Running the app is fairly straight forward. First you must install python 2.7.1 and all the dependencies, these are the lines at the top of main.py that start with "import". Once thats all settled, simply open up a terminal/command prompt and navigate to the folder where you've downloaded the app. Once there, enter the command python main.py

Challenges

The biggest challenge we faced was getting easy to remember terms so people don't have to constantly come look at the wiki for information. We tried keeping them as simple as possible and self explanitory as possible. Even so, some of them may not be as easy as others, especially when it comes to summoner data. We asked a couple of people to go through our list and see if they made sense and we believe we found a good balance.

We faced many challenges during the process of creating the script. The majority of them came from twitter and how their system works. Primarily, the 140 character limit. Not only did we have to find a way to work with the limit, but we also had to find simple ways to display data, specifically descriptions.

We also had problems getting the script to run on a web service without interruption. These challenges were mostly due to our inexperience, but ultimately we managed to get everything settled with Amazon Web Services. Setting up a cron job that handles the services on Amazon's VPCs was the key to getting it up and running. This of course did not come with its share of headaches.

Post-mortem

We jumped into the challenge a couple days behind, those few days could've made a huge difference in terms of testing and improvements. We were hesitant to use Python as neither of us had worked with it in the past but have heard great things about its simplicity and support. The amount of documentation and support Python has is outstanding. We had little to no trouble learning the quirks of Python and slowly fell in love with the language. We'll definitely be using it a lot more in the future, I'm glad we decided to participate in this challenge as we would not have tried to work with Python without some motivation.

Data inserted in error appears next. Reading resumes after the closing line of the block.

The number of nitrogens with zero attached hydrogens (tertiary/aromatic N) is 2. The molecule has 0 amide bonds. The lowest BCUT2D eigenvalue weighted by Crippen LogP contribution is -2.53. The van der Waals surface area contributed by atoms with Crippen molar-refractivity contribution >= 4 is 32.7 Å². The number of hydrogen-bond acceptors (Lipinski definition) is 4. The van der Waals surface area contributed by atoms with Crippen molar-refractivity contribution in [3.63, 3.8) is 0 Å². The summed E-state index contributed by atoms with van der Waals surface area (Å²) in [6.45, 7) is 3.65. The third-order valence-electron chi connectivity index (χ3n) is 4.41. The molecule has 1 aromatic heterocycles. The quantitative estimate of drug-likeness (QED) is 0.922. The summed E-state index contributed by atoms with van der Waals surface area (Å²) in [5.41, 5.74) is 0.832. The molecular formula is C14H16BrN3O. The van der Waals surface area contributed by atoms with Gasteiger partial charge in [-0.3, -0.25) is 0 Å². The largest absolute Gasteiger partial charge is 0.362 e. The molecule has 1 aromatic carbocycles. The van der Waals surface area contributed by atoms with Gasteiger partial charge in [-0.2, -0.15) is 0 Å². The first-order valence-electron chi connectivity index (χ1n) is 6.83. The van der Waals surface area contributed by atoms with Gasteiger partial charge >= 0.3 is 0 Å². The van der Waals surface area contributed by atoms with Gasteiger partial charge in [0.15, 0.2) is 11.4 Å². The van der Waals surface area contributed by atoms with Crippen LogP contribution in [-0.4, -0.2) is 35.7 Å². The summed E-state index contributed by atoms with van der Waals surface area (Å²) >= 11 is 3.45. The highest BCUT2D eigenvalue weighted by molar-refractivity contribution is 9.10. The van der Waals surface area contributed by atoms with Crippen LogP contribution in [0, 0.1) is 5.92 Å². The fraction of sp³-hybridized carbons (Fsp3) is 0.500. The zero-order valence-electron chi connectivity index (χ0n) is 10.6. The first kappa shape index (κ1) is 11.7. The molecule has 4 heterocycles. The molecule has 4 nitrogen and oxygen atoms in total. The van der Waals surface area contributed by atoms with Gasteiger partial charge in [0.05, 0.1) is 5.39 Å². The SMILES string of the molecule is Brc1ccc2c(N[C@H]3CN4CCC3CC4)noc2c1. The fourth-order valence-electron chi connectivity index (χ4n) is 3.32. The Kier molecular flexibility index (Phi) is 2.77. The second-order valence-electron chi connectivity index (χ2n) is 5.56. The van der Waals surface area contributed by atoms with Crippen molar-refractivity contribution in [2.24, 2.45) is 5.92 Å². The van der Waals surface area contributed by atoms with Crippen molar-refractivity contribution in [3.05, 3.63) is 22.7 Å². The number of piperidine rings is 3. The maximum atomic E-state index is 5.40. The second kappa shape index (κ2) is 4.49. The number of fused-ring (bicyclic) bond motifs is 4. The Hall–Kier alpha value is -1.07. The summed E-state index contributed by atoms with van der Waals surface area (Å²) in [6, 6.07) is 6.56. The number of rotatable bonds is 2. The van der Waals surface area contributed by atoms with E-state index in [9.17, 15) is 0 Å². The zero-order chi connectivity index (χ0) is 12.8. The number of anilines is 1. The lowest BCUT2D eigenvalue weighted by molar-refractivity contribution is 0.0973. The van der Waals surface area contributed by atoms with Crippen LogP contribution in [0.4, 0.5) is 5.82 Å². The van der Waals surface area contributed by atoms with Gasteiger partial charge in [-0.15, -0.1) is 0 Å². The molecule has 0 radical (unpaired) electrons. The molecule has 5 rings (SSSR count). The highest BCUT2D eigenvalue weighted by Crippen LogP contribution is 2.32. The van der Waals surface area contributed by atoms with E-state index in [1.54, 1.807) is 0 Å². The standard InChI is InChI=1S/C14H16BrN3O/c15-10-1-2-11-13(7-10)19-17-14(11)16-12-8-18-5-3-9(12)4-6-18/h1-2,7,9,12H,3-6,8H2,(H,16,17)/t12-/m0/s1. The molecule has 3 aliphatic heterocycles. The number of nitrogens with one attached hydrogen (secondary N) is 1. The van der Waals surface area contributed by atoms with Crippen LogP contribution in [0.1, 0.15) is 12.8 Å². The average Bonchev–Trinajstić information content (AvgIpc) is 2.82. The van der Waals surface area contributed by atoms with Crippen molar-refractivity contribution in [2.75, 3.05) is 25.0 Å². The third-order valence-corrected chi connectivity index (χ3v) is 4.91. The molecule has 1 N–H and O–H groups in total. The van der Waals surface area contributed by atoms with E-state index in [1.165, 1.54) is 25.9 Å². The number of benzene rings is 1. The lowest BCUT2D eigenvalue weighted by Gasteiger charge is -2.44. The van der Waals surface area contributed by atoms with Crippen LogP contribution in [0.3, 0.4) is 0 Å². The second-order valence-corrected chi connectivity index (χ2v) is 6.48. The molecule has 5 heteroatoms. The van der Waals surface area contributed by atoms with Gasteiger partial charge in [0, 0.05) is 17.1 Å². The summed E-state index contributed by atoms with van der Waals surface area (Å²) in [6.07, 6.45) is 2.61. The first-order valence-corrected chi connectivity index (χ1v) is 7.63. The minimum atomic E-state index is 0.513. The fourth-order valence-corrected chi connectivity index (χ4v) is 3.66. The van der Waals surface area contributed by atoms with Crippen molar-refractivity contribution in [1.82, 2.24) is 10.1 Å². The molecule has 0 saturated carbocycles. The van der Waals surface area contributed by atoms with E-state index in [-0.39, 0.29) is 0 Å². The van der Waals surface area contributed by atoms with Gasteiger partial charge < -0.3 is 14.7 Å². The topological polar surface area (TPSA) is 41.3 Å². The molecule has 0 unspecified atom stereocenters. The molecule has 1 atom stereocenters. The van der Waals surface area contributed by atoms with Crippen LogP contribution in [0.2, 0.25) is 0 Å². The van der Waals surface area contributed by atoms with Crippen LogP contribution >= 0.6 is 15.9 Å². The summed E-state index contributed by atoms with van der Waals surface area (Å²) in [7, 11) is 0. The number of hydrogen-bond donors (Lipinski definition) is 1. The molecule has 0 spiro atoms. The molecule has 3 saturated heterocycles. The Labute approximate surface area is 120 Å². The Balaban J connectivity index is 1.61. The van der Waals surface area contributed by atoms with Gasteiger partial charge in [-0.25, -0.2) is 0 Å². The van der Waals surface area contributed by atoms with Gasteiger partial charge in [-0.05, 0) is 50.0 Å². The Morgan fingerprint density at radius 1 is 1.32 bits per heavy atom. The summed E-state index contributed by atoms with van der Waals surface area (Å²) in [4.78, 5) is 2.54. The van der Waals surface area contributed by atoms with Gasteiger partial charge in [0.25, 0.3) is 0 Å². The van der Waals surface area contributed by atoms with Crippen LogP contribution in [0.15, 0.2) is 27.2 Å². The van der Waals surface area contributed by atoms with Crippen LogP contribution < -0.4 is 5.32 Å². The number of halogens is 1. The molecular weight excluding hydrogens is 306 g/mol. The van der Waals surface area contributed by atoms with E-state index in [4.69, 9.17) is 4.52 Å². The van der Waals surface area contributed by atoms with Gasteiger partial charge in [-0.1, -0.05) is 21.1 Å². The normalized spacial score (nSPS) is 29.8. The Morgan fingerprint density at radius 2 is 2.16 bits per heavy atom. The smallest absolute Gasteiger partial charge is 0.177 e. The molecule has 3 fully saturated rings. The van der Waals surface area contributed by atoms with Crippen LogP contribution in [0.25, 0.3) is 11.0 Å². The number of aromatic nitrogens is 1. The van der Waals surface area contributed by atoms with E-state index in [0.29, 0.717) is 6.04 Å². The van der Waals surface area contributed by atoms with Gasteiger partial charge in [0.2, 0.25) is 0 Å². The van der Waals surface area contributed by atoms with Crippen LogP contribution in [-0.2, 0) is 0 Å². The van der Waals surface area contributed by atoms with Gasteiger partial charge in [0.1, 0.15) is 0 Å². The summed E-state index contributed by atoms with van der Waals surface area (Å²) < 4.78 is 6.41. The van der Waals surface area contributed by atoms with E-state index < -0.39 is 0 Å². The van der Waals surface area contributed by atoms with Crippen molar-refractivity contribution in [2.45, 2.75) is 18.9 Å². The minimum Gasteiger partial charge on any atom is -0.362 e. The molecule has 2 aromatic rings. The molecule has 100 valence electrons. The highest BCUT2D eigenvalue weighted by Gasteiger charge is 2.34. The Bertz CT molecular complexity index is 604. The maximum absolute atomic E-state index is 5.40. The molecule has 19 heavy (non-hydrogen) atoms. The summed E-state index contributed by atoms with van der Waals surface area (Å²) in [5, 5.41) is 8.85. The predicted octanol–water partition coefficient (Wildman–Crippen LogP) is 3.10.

We wish we could have spent more time researching different web hosts and finding one that ultimately works best rather than simply duct taping everything we have now. Amazon Web Services is a fine service but the amount of documentation for it is scarce or hard to follow. After tinkering around with it for a day we finally got everything up and running but it still isn't perfect and there is much we can improve upon.

We're also a bit disappointed we didn't have as much time to test this out more with the public. There is still a large possibility for user error that could lead to the application crashing which we would have love to cover if we had more user data to find the crashes.

Future Plans

We still plan to support this application after this challenge is over. Our biggest feature we plan on releasing is duo matchmaking. Being able to quickly match yourself with other players who are looking for a quick partner for a couple of games would be awesome. This of course would require us to make this application much more secure as we would then be storing and handling summoner names and data.

We would also like to improve the requests, open them up to other regions other than NA and have better responses that aren't canned to group terms together. There are plenty of quality of life improvements that could be made to improve this application overall.